Learning Ahead: Boating Season

Season of Boating

The water is warmer and the ponds, lakes, and rivers are often swelling with water from summer thunderstorms. Whether it’s in a kayak or a canoe, paddling on the open water offers a unique perspective to witness wildlife, get exercise, and recreate outdoors.

Building watercrafts to traverse water is an ancient practice. In the America’s, there are many examples of indigenous canoes that allows for water travel across rivers and lakes. Often, these watercraft were built by hand from bark, animal skins, and logs and utilized for travel and trade. Compare the craft of these crafts with modern canoes today which are often built out of fiberglass by machines.

While kayaks seem to have originated in Greenland and utilized by people indigenous to Northern, cold climates, the canoe was built and used throughout the world by different cultures and peoples. Canoes were built as open tops and still keep this feature today whereas kayaks originated in the Arctic as closed top boats to prevent the icy water from getting into the boat, usually by stretching animal skins over the top.  Canoes: A Natural History in North America by Mark Neuzil and Norman Sims is an excellent literary choice for learning more about the history of canoeing.

With a historic appreciation of canoes and kayaks, there are many unique waterways in Western Massachusetts to take these crafts out to explore and connect with our local landscape. If you don’t have a boat for paddling, check out your local outdoor outfitter for boat rentals. Additionally, many campgrounds open for day use offer boat rentals for paddling adventures. 

  • Tully Lake Campground, The Trustees & Army Corps of Engineers – Royalston, MA
  • DAR State Forest, Department of Conservation & Recreation – Goshen, MA
  • Mount Tom State Reservation, Department of Conservation & Recreation – Holyoke, MA
  • Pittsfield State Forest, Department of Conservation & Recreation – Pittsfield, MA
  • Bartholomew’s Cobble, The Trustees – Sheffield, MA
  • Zoar Outdoor Adventure – Charlemont, MA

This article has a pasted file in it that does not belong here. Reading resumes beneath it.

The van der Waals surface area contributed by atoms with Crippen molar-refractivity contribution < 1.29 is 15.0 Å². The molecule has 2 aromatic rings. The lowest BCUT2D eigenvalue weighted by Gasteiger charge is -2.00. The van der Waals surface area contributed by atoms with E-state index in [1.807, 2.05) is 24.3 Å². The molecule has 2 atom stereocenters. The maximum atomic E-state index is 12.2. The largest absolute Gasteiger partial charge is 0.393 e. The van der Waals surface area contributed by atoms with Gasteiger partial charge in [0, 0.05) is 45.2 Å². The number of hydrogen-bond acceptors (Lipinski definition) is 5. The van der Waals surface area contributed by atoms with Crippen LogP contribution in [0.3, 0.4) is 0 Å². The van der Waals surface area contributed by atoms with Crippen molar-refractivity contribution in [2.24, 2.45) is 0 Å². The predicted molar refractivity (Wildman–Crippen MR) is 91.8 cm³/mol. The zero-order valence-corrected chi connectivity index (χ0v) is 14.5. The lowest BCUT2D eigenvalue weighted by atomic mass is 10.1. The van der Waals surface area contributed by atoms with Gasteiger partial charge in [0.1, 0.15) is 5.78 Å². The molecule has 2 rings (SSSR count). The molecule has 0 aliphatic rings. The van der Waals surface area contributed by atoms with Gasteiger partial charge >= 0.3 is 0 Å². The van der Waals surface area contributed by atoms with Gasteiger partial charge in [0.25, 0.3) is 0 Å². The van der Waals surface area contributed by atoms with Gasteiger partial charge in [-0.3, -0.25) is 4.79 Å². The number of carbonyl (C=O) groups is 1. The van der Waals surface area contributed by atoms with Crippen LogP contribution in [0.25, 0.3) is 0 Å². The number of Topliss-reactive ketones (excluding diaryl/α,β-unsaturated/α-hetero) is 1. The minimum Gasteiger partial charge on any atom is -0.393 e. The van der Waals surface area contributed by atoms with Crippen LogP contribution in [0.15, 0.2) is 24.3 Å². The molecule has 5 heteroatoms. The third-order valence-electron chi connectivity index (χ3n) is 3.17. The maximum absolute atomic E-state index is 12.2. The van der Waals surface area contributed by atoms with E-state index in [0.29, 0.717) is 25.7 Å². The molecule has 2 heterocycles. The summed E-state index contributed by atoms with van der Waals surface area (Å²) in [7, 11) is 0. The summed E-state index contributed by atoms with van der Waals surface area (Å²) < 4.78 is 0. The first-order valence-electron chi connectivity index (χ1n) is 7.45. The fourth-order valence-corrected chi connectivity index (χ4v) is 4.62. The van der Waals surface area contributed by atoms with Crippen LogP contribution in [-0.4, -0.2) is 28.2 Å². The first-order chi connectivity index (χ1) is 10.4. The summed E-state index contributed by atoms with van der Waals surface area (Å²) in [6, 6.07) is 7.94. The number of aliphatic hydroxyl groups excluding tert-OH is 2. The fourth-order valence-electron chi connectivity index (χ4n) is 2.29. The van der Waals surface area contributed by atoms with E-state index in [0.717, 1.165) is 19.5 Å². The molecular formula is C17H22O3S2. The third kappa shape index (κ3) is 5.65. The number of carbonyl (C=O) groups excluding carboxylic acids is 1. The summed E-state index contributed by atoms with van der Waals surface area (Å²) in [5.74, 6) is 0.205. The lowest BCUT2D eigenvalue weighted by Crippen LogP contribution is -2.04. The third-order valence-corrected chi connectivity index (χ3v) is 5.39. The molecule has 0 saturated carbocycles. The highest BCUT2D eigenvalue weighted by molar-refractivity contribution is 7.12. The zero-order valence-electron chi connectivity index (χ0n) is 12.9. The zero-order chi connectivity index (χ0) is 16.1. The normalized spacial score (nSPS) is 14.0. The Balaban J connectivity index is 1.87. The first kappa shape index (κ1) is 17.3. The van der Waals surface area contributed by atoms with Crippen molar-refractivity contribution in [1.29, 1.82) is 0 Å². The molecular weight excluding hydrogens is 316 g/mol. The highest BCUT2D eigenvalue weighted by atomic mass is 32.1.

In addition to literature and primary source experiences, canoeing can also be explored through art. Featured at the Harvard Art Museum, Winslow Homer’s painting, “Canoe in Rapids” (1897) is a watercolor painting showing two men crossing rapids in a canoe. The New England artist chooses to show the two canoers from behind the boat and places them in the center of the painting with the surrounding landscape of trees meeting in the center at the horizon. The composition of the painting creates a tunneled or v-shaped perspective: the viewer’s eye is immediately drawn to the center where the two canoers are paddling. Additionally, the painting features many summit-like formations: the waves in the water are angular with sharp points, as is the canoe, the trees, and the formation of the landscape as it converges into the center of the painting.

Interested in seeing more of Winslow Homer’s works and his seascapes? The Clark, a local museum in Williamstown, MA, features beautiful examples of Winslow Homer’s work in their permanent collection.

Think about this:

  • Has the shape and form of a canoe changed over the centuries? What other objects do we use that have not changed their form and function over time. Why?
  • Why do you think Winslow Homer chooses to paint the canoers from that particular perspective? What does it accomplish?
  • What type of wildlife or new perspectives of the natural world do you think paddling offers that differ from hiking on land?

Download our July/August edition of Learning Ahead: Cultural Itinerary for Western Massachusetts for embedded learning opportunities found in cultural resources that exist within the geography, history, and cultural traditions of Western Massachusetts.




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